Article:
As for the lifestyle in Jacksonville, it offers more than 60 miles of ocean beach and the largest urban park system in the country.
"The cost of living is among the lowest of other major cities in the country," Mallot says. "We try to keep our annual growth at about 2 percent, which is aggressive but manageable and allows us to build our infrastructure of roads, utilities and lifestyle amenities equal to or faster than our population growth."
Close To Interstates, Rail Lines And A Port
"From a logistics provider perspective, we are really blessed by what I consider one of the premier areas of the country," says Jeff Spence, CEO of ICS Logistics in Jacksonville.
"Geographically, we sit in a sweet spot with three major interstates and rail lines. We also have a marine terminal which is unique in that most ports are really strapped for real estate––yet Jacksonville has capacity."
Spence notes there are multi--modal and tri--modal regions. "But this is really a quad--modal area,:" he says. This fourth mode includes the Cecil Commerce Center.
It’s the old Cecil Naval Air Station, with the third--longest runway in the state, and is surrounded by about 3,000 acres of prime and developable land for distribution space.
"It offers huge air cargo potential which––when you add it to our infrastructure assets of highways, trains and marine––offers an environment which is a great jumping--off spot for all the Caribbean Basin as well as South America and Europe."
ICS Logistics is an asset--based 3PL. "Our history is in perishable warehousing––which is how we got started in 1974,” Spence says. “We now focus on international trade because we are in an excellent port city."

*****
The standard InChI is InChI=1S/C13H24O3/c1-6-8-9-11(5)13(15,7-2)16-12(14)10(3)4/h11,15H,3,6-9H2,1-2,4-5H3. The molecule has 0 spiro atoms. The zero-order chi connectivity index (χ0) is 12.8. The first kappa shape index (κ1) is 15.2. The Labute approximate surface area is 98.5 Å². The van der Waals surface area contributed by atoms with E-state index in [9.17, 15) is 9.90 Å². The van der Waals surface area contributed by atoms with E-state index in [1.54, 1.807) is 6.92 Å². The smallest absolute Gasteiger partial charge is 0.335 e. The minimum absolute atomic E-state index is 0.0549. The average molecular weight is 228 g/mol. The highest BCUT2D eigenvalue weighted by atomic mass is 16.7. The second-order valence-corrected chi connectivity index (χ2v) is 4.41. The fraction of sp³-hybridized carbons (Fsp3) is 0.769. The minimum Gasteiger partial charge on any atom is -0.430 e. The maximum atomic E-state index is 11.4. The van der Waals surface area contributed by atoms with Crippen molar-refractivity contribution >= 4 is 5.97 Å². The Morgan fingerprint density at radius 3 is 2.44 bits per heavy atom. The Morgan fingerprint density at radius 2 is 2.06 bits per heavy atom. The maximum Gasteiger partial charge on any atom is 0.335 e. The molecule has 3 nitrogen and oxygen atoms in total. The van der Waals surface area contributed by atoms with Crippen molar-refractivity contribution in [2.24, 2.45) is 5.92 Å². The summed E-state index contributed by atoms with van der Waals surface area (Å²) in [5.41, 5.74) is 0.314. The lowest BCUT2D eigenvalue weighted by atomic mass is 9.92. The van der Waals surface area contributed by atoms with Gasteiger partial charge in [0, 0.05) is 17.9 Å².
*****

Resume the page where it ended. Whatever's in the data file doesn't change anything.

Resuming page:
Spence says that about 85 percent of the products ICS Logistics touches either starts or stops offshore––and about 60 percent of those products are perishable. ICS ships a lot of leg quarters to Russia––more than half the U.S. quota.
"We do a lot of inbound and outbound container work at our dockside facility and at our inland facility in Jacksonville," Spence says.
In fact, in 1993 the company started a small perishable warehouse at the Jacksonville Port Authority and since then that facility has already doubled in size.
On the non--perishable side of its business, ICS is currently constructing a 553,000--square--foot dry warehouse at the Jacksonville Port Authority––which is being built to serve an international manufacturer under a long--term contract which will support weekly ship calls from the Baltic Sea.
"There are 52 ships entering here a year so there are tremendous opportunities for non--perishable food items leaving the United States in an export mode on those returning ships," Spence says.
On the inbound side, ICS receives containers of products from overseas, which pass through either a USDA import inspection process (for red meat), or an FDA inspection (for seafood). Products are then transloaded and shipped by either truck or rail to one of ICS’s warehouses for distribution at a later date.
Spence notes some similarities between Jacksonville and San Diego. "Both cities are commerce--driven and not tourist--driven. If you look at San Diego prior to its first Super Bowl, you will get an idea of what Jacksonville is like at this moment––and you also get a sense of what our growth potential is here."
Spence hopes the Super Bowl, which was held in Jacksonville in the winter, gave the area some much--needed national exposure, unlocked the hidden values of the city in terms of infrastructure and geography, and helped identify it as a uniquely positioned logistical hub.